James Fair is credited with discovering the Big Bonanza, one of the richest pockets of gold and silver on the Comstock Lode. He used his wealth to secure a seat in the U.S. Senate. Born in Northern Ireland in 1831 to Scots-Irish parents, Fair immigrated with his family to the United States when he was a boy. Following the 1849 Gold Rush, he traveled to California. Fair earned a reputation for understanding ore bodies, inspiring his eventual employment as superintendent of various mines.
The 1859 discovery of the Comstock Lode provided Fair with new opportunities. In 1865, he became superintendent of the prestigious Ophir Mine. Two years later, the Hale and Norcross Mine hired him as assistant superintendent, but the owners dismissed Fair within a year for unclear reasons.
While at the Hale and Norcross, Fair met John Mackay, whose success at the Kentuck Mine made him a millionaire. The two Irish immigrants recognized common interests and formed an alliance. Mackay gave Fair the position of superintendent of the Rising Star Mine in Idaho, a property he had recently acquired. The venture proved unsuccessful, but it solidified a working relationship between the two.
Fair worked quietly with Mackay and investors James Flood and William O'Brien to obtain control of the Hale and Norcross. Fair turned it to profit with better management. Fair and Mackay combined their expertise to acquire and explore other claims. In 1873, largely through Fair's persistent search in the Consolidated California and Virginia Mine, the partnership discovered the famed Big Bonanza, one of the richest ore bodies in history. Fair and the others became extremely wealthy. Fair used his assets to defeat the incumbent William Sharon for a seat in the United States Senate, which he held in an undistinguished way from 1881-1887 as a Democrat.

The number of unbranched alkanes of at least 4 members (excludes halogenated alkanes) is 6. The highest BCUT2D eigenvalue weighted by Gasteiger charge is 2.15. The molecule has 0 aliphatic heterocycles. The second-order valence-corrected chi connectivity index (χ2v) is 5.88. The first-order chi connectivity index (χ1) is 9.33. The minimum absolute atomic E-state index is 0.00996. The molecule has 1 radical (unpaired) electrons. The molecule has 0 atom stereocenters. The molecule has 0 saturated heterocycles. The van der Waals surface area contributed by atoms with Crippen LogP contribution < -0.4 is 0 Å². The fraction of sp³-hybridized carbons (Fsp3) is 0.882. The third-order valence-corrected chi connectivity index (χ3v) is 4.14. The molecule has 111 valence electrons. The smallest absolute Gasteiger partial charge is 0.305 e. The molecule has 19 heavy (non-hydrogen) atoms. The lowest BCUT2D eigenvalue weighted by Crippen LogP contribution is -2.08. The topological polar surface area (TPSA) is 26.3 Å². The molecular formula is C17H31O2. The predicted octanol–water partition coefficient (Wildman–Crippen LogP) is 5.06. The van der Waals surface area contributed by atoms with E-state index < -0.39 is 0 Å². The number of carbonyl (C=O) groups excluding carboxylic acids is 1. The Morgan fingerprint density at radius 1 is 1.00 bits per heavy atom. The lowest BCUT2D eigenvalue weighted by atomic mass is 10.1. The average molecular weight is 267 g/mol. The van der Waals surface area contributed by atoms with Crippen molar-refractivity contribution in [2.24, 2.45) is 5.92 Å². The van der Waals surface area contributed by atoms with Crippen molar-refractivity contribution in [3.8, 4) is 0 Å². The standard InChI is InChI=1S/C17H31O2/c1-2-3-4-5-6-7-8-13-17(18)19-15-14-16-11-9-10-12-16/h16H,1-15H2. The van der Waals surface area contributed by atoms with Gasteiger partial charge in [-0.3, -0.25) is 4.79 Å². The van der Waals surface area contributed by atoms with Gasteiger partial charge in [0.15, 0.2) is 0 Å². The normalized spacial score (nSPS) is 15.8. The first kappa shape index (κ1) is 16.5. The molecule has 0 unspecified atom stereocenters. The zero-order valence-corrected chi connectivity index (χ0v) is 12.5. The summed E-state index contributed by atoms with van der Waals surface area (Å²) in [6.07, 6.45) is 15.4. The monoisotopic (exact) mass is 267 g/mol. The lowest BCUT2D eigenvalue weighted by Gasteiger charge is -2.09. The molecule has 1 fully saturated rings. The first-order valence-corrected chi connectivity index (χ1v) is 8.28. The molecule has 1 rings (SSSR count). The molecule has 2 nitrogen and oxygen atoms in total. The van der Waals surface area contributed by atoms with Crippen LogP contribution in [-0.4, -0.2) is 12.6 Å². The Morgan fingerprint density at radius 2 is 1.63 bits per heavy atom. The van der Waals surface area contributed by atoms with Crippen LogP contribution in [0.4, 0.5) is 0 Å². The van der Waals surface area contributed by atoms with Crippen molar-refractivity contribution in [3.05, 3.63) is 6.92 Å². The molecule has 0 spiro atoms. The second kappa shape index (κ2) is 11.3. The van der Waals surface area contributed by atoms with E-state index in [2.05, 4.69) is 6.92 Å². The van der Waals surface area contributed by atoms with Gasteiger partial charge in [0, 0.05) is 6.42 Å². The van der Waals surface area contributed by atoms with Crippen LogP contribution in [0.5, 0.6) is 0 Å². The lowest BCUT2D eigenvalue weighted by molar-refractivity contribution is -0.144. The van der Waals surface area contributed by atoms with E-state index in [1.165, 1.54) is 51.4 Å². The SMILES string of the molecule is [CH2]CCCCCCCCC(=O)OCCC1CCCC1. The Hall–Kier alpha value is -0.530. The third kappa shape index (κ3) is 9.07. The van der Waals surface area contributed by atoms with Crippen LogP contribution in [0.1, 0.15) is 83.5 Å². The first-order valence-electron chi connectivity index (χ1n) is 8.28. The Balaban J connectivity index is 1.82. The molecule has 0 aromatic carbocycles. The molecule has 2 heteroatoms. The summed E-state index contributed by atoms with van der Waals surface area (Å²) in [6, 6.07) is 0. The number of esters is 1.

Fair developed real estate in San Francisco and acquired mining property outside Nevada. Theresa Fair, his wife, was respected in Virginia City for donations to causes including those of the Catholic Church and the Daughters of Charity. When she divorced her husband in 1883 for habitual adultery, national public opinion turned against the senator. During his bid for reelection, he found little support. Even Mackay failed to come to his aid, and he easily lost his seat to William Stewart.
Many Comstockers watched to see how sudden wealth affected people. Sandy and Eilley Bowers, John Mackay, and others played roles in local folklore that examined the possible reactions to becoming rich. For many, "Slippery Jim" Fair demonstrated that wealth could ruin character, making him mean spirited and vindictive. This contrasted with the positive perception of Mackay, a duality reversed for the spouses: while many regarded Marie Louise Mackay as too aloof to remain with her hard working husband in Virginia City, Theresa Fair won sympathy.
A commonly told story about Fair describes him finding some miners taking a break. Fair asked them for tobacco and lit his pipe, violating the strict prohibition against smoking underground. The laborers followed their supervisor's example. At shift's end, they found notes of dismissal for breaking the rules. Unflattering anecdotes such as these entered the local folklore, casting Fair in the role of villain.
James Fair died in 1894 in San Francisco.
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